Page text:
> russ - maxdesign

> Acronyms
> --------------------------
> Acronyms are a subset of abbreviations, as they are still 
> shortened words.
> However, they are more specific. An acronym is defined as a 
> WORD formed from
> the initial letters of a multi-word name. The important point 
> here is that
> an acronym must be a WORD - this means that the joined 
> initial letters must
> be able to be pronounced.

And this is where the worms usually are...the requirement for
pronouncability of the formed word. Certain developers (me included,
I'm afraid) don't see this as a main sticking point, and would
put initialisms into acronym, rather than abbreviation.

We *could* start debating this again, but because:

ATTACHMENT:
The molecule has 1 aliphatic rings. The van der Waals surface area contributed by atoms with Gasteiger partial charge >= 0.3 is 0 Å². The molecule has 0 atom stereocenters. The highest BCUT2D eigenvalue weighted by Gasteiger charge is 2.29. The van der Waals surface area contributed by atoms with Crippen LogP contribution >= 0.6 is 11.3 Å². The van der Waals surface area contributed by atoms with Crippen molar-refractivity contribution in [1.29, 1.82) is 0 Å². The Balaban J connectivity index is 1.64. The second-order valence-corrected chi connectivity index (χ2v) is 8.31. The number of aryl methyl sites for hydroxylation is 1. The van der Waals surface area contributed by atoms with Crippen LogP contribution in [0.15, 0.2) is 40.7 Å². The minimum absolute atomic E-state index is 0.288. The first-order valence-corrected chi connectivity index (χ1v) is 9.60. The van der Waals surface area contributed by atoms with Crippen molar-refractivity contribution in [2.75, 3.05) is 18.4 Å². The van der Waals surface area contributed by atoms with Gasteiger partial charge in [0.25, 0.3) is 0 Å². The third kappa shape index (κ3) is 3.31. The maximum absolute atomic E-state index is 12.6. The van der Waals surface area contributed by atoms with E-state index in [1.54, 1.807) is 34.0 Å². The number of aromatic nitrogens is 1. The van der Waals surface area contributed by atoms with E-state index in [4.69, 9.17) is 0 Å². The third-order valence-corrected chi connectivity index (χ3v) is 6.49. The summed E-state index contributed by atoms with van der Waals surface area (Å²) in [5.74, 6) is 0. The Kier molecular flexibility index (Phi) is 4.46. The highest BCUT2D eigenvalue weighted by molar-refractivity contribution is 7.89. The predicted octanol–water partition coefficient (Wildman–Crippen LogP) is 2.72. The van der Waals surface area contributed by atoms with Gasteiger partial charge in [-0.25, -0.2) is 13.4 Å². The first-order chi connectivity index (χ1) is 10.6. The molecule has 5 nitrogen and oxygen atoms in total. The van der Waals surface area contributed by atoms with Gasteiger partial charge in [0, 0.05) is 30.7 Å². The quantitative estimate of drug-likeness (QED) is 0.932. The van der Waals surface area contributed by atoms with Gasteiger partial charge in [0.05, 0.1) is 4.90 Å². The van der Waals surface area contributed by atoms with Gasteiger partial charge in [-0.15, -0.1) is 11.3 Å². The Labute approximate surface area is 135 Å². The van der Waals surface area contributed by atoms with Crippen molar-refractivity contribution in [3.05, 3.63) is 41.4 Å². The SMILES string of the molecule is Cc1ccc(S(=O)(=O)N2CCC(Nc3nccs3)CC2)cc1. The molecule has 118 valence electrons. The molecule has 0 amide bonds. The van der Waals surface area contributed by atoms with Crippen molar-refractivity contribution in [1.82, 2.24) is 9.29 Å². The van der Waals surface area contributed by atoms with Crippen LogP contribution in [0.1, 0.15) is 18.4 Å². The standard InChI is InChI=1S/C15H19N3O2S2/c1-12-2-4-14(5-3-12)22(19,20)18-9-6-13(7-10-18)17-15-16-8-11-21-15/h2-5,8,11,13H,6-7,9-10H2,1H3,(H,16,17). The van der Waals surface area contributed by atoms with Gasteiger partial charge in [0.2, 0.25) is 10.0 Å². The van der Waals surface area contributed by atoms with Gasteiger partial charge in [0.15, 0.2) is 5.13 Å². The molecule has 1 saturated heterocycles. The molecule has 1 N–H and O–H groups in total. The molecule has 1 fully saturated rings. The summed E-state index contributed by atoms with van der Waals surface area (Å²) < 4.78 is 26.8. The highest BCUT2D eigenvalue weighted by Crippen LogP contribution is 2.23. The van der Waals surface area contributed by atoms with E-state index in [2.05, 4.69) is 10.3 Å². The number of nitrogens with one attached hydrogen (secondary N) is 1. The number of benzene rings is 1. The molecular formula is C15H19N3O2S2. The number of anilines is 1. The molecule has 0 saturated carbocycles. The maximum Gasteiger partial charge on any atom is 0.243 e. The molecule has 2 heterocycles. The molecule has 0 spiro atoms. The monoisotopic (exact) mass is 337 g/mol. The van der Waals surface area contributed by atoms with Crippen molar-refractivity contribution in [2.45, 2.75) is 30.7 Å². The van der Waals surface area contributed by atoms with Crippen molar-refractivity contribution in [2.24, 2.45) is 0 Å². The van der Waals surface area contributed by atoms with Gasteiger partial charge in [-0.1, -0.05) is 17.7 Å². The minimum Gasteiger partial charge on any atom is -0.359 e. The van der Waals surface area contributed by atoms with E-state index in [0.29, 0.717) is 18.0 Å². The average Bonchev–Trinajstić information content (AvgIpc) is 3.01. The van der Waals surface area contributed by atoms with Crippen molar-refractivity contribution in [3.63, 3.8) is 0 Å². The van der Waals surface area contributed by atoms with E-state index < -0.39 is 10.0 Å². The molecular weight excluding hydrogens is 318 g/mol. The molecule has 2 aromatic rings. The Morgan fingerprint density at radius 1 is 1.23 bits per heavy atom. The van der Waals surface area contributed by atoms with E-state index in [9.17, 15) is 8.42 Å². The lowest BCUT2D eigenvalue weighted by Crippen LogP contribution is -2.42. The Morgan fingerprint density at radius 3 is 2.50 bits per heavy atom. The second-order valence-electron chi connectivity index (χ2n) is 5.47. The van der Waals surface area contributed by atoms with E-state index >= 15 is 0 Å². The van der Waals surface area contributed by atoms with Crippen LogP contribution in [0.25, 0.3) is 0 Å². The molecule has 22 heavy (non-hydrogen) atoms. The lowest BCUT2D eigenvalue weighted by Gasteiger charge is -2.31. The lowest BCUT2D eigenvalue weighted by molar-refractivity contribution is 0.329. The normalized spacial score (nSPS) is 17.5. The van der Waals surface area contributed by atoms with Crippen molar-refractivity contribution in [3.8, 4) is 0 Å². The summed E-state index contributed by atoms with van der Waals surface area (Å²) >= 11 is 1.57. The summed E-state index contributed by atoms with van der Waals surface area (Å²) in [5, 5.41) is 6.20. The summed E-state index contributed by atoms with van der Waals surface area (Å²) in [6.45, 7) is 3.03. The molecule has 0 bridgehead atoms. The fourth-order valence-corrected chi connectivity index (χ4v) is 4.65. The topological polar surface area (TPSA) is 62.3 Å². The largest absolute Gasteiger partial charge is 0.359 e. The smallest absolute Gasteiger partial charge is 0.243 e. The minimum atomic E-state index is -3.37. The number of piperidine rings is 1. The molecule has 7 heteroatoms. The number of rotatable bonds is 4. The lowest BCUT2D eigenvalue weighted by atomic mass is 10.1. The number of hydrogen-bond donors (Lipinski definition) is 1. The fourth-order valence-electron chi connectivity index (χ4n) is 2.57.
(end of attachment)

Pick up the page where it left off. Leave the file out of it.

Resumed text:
- acronyms are abbreviations, and therefore initialisms marked up
as acronyms are therefore still abbreviations
- the distinction of acronm and abbreviation is removed in XHTML2.0
(yes, I know...in 2021 when we'll finally be using it)
- no current "semantic" tool makes any hard distinction between them

I'd say it becomes an exercise in splitting hairs. The main key is
consistency: whether you think initialisms are acronyms or abbreviations,
choose a camp and stick with it. If, for instance, you consistently
mark up HTML as <acronym title="HyperText Markup Language">HTML</acronym>
on all your pages, and later find out that you were wrong (once the
gods of semantics appear to you in a dream, or something), you can
still do a site-wide replace for it (or, heck, use XSLT to transform
all your XHTML, whatever).

However, for people who do like to split hairs, I'd take this one step
further and say: does "WORD" imply pronouncability? Discuss...

Patrick H. Lauke
Webmaster / University of Salford
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